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America was young when Christopher Gore and his wife Rebecca moved into their country estate in Waltham in 1806. Our nation's views on social heirarchy and democracy were still forming. Prominent Bostonians such as Gore - Federalist, governor, mentor to Daniel Webster - fashioned themselves as natural aristocrats in the new American social order.
The Gores of Massachusetts, you'll
meet the Gores and enter the social
world between the revolution and
the Civil War. You'll also meet
Robert Roberts, Gore's African-American
butler. Roberts, like Gore, was
trying to discover his identity in
the new nation. A leader in Boston's
black community, Roberts authored
one of the earliest books on domestic
service, The House Servant's Directory.
The House Servant's
"In order to get through your work
in proper time, you should make it
your chief study to rise early in
the morning; for an hour before the
family rises is worth more to you
than two after they are up."
Thus begins Robert Roberts' The House Servant's Directory, first published in 1827 and the standard for household management for decades afterward.
It is remarkable for several reasons: It is one of the first books written by an African American and issued by a commercial press, and it was written while Roberts (ca. 1780-1860) was in the employ of Christopher Gore (1758-1827), a U.S. senator and governor of Massachusetts. Roberts worked for Gore at Gore's country estate, Gore Place, from 1825 to 1827.
As portrayed in Graham Hodges' introduction, Roberts' own story is a unique window into the work habits and thoughts of America's domestic workers and into antebellum African American politics. Of particular note is Roberts' contribution to the emergence of new self-perceptions of black manliness. Written at a time when male Americans in general were reconsidering the construction of masculinity, Roberts' advice to his fellow servants fostered black dignity for work that few felt merited respect, and his counsel to employers on proper treatment of their servants insisted on their humanity and respect for their skills.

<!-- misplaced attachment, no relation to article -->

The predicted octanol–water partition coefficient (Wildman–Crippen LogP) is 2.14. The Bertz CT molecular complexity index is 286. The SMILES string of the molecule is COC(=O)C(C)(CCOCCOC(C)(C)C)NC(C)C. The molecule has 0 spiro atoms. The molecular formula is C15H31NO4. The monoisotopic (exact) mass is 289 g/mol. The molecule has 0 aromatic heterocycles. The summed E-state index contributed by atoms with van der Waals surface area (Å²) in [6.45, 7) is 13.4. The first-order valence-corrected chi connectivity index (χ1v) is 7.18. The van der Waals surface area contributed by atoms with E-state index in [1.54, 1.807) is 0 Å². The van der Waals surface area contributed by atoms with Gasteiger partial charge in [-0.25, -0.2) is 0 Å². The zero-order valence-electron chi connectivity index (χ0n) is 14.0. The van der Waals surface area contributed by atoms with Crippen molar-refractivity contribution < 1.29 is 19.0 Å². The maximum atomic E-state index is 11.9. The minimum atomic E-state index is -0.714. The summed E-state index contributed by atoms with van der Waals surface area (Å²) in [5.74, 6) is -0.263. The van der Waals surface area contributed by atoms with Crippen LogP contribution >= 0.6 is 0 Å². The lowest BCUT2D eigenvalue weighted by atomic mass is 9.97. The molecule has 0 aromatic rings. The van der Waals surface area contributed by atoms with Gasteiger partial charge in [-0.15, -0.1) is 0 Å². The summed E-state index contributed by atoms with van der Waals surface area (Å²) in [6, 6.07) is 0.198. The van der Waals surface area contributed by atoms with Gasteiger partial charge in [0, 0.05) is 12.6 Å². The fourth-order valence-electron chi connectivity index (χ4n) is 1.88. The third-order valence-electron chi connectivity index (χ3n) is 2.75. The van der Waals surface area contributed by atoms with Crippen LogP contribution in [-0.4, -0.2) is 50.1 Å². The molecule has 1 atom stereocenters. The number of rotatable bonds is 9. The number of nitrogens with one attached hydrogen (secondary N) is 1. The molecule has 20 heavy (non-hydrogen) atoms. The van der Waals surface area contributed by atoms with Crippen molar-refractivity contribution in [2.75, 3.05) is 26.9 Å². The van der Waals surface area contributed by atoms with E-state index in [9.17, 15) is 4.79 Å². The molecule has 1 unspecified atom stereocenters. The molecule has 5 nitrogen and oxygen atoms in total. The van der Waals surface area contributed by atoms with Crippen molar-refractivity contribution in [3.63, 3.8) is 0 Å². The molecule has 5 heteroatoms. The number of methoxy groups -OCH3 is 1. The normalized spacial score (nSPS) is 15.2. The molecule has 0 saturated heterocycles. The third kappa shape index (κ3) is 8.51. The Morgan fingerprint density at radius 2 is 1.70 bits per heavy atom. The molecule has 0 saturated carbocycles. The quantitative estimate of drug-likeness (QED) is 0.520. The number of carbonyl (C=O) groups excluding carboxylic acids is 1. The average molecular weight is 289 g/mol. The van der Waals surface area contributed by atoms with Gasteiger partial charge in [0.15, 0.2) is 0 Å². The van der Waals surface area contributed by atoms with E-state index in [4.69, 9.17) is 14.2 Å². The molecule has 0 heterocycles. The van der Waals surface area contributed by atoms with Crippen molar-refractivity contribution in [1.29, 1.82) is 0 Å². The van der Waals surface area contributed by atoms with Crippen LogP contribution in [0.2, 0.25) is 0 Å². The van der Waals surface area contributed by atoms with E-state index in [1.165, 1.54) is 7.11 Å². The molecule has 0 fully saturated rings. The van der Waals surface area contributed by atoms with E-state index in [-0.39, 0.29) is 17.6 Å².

This edition is a completely new resetting of the 1827 edition that brings Roberts' original sage recommendations to a contemporary audience, demonstrating that, in spite of the passage of 170 years, good advice never goes out of style.
GRAHAM RUSSELL HODGES is a Professor of Early American history at Colgate University. Among his many books are The Black Loyalist Directory: African Americans in Exile After the American Revolution (1995); Slavery and Freedom in the rural North: African Americans in Monmouth County, New Jersey, 1665-1870 (1997); an edition of Henri Gregoire's An Enquiry Concerning the Intellectual and Moral Faculties, and Literature of Negroes (M.E. Sharpe, 1997); and Slavery, Freedom, and Culture Among Early American Workers (M.E. Sharpe, 1998).
House Servant's Directory
Christopher Gore: Federalist
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